In the News

Fish Talk in the News – Friday, September 14

Image of Stonington Harbor, Maine.

  • Viewing or photographing the ocean is the top activity for U.S. ocean lovers according to the National Ocean Recreation Expenditure Survey from NOAA. The survey says that in 2012, “nearly 49 million adults over 18 years of age nationwide participated in ocean and coastal recreation, spending more than 1.2 billion days along the coasts and spending over $141 billion in ocean recreation-related goods and services.” In the New England region, the survey reported “5.6 million ocean recreation participants spending 135 million days and $11 billion along New England’s coast, which is about 7 percent of the U.S. ocean shoreline.”
  • Fishermen have harvested 97 percent of their herring quota in the inshore Gulf of Maine, which includes coastal Maine, Massachusetts, and New Hampshire. As a result, the Atlantic States Marine Fisheries Commission has closed the fishery for the rest of September. Vessels targeting other species will be allowed 2,000 pounds of herring per trip per day.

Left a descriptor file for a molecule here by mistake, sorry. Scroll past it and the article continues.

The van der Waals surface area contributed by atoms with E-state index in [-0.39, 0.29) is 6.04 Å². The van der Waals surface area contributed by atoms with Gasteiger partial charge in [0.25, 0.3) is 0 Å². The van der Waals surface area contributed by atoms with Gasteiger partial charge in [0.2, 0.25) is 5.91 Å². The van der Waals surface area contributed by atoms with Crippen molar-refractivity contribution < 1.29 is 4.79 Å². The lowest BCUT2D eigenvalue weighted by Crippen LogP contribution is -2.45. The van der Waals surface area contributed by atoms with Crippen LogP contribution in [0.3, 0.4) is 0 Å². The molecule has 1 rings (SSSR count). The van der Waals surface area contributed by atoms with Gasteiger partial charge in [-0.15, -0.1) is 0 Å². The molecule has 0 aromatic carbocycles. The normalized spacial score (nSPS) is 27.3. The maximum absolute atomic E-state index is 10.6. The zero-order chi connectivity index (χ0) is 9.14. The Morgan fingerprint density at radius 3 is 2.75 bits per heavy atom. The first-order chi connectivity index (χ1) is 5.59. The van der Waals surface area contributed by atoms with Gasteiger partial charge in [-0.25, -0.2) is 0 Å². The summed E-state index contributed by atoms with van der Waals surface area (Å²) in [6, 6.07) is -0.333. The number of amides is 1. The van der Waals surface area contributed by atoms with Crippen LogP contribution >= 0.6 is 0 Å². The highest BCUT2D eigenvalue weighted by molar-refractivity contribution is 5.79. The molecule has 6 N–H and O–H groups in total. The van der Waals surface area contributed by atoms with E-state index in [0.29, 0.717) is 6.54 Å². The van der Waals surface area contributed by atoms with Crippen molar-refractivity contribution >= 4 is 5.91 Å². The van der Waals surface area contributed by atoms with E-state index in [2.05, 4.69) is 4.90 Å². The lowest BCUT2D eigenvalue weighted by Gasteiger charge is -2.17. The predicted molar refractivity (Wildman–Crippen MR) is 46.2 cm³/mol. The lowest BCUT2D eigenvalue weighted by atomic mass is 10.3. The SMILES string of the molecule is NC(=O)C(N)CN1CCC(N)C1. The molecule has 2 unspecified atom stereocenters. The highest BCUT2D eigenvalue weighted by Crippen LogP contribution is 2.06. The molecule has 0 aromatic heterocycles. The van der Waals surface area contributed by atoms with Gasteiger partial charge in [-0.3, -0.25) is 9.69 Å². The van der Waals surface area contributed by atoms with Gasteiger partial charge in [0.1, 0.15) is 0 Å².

• After the first month of a new tariff on U.S. live lobster, exports to China hit a two-year low, reports the Sun Journal. The $4.2 million worth of live lobsters sent to China in July represents a 64 percent decline from May and June. The industry continues to meet with politicians asking for their help to repeal U.S. tariffs on Chinese imports.
  • Elected officials from New Bedford are pushing to relocate the Northeast Fisheries Science Center from Woods Hole to New Bedford. In a letter sent to Acting Administrator Rear Admiral Gallaudet, the officials argued “the change will help the federal government to more effectively engage with members of an active fishing community,” reports the Gloucester Daily Times.

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